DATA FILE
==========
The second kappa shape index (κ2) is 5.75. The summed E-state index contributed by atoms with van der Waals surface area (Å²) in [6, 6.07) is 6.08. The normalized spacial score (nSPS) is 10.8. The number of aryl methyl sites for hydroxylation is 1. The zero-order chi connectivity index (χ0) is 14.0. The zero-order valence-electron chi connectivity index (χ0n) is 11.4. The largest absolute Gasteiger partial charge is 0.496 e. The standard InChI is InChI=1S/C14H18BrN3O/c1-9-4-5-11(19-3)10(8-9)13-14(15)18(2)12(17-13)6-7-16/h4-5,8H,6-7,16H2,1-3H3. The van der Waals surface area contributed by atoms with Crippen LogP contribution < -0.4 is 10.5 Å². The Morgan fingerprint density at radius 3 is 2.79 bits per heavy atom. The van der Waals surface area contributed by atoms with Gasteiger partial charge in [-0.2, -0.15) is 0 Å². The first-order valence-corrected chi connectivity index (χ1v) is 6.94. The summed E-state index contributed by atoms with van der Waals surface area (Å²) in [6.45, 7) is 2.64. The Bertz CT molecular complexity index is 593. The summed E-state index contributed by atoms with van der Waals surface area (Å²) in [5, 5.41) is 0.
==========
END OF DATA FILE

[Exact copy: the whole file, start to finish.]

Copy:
The second kappa shape index (κ2) is 5.75. The summed E-state index contributed by atoms with van der Waals surface area (Å²) in [6, 6.07) is 6.08. The normalized spacial score (nSPS) is 10.8. The number of aryl methyl sites for hydroxylation is 1. The zero-order chi connectivity index (χ0) is 14.0. The zero-order valence-electron chi connectivity index (χ0n) is 11.4. The largest absolute Gasteiger partial charge is 0.496 e. The standard InChI is InChI=1S/C14H18BrN3O/c1-9-4-5-11(19-3)10(8-9)13-14(15)18(2)12(17-13)6-7-16/h4-5,8H,6-7,16H2,1-3H3. The van der Waals surface area contributed by atoms with Crippen LogP contribution < -0.4 is 10.5 Å². The Morgan fingerprint density at radius 3 is 2.79 bits per heavy atom. The van der Waals surface area contributed by atoms with Gasteiger partial charge in [-0.2, -0.15) is 0 Å². The first-order valence-corrected chi connectivity index (χ1v) is 6.94. The summed E-state index contributed by atoms with van der Waals surface area (Å²) in [6.45, 7) is 2.64. The Bertz CT molecular complexity index is 593. The summed E-state index contributed by atoms with van der Waals surface area (Å²) in [5, 5.41) is 0.